A lot or a little?
The parents' guide to what's in this TV show.
What parents need to know
Parents need to know that this reality show is very much pro-body art, and the risks of getting a tattoo aren't addressed directly. Though viewers don't see blood, they do see the tattoo needle piercing the skin. Some of the stories behind clients' tattoos are emotionally gripping, such as those involving the loss of a friend or relative. Some of the clothes worn by the tattoo artists and their clients are fairly provocative -- expect lots of black leather and tight denim. Also expect to hear frequent bleeps as the show tries to keep up with the profanity pouring out of both artists' and clients' mouths.
- Parents say
- Kids say
What's the story?
After tattoo artist Kat Von D split from the shop featured in Miami Ink, she opened her own shop in Los Angeles -- the subject of this reality show. LA INK tracks the characters and action at the tattoo parlor. Clients getting body art share the reasons for their choices. Stories can be both sad and inspiring, like people who get tattoos in remembrance of a deceased friend or family member. In contrast to the male-dominated world of Miami Ink, Kat's shop is heavily female. The talented women (whose tendency to dress in revealing clothes gives LA Ink a racier feel than its Miami counterpart) boast a variety of specialties, from pin-up images to portraits to colorful floral displays.
Is it any good?
Surprisingly, the show's real draw are the tattoo artists -- visually interesting characters whose personalities can be warm and appealing. But the show's focus on body art means that parents may feel uncomfortable with some of its content, from dark images like skulls and weapons to piercings and other body manipulations (like a split tongue that twists and turns in potentially provocative ways). Though safety precautions are clearly taken throughout the tattooing process, the risks associated with needles or infection aren't explicitly discussed.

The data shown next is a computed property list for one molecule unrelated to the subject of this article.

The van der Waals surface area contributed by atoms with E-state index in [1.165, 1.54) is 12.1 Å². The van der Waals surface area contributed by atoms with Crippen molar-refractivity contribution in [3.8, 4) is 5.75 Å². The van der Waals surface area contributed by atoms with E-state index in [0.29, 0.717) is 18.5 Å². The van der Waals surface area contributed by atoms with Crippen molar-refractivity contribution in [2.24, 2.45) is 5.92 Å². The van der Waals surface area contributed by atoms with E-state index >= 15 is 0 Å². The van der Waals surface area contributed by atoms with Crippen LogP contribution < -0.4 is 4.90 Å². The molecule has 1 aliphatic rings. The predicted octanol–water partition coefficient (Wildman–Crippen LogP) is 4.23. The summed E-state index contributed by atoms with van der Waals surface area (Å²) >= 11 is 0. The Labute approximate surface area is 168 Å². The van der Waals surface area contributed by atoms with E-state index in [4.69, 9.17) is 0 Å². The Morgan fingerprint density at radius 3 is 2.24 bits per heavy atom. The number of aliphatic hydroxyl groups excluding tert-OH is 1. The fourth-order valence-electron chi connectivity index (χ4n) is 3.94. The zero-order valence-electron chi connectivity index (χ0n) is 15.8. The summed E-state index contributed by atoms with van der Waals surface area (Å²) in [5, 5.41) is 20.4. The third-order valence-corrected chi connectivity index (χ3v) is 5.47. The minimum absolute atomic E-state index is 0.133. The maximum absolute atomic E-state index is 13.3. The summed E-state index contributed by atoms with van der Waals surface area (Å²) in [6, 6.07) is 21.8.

Talk to your kids about ...
Families can talk about professions that tend to be dominated by one sex or the other. Why do you think most tattoo artists are men? Which professions are dominated by women? What leads to gender domination in different professions? How does that one-sidedness effect the prestige and profitability of the job? Families can also discuss tattoos. What are parents' and kids' opinions on tattoos? If they differ, why? Do people's opinions about body art tend to change as they get older? Why? Why is getting a piece of body art a big decision? What are some of the risks in tattooing?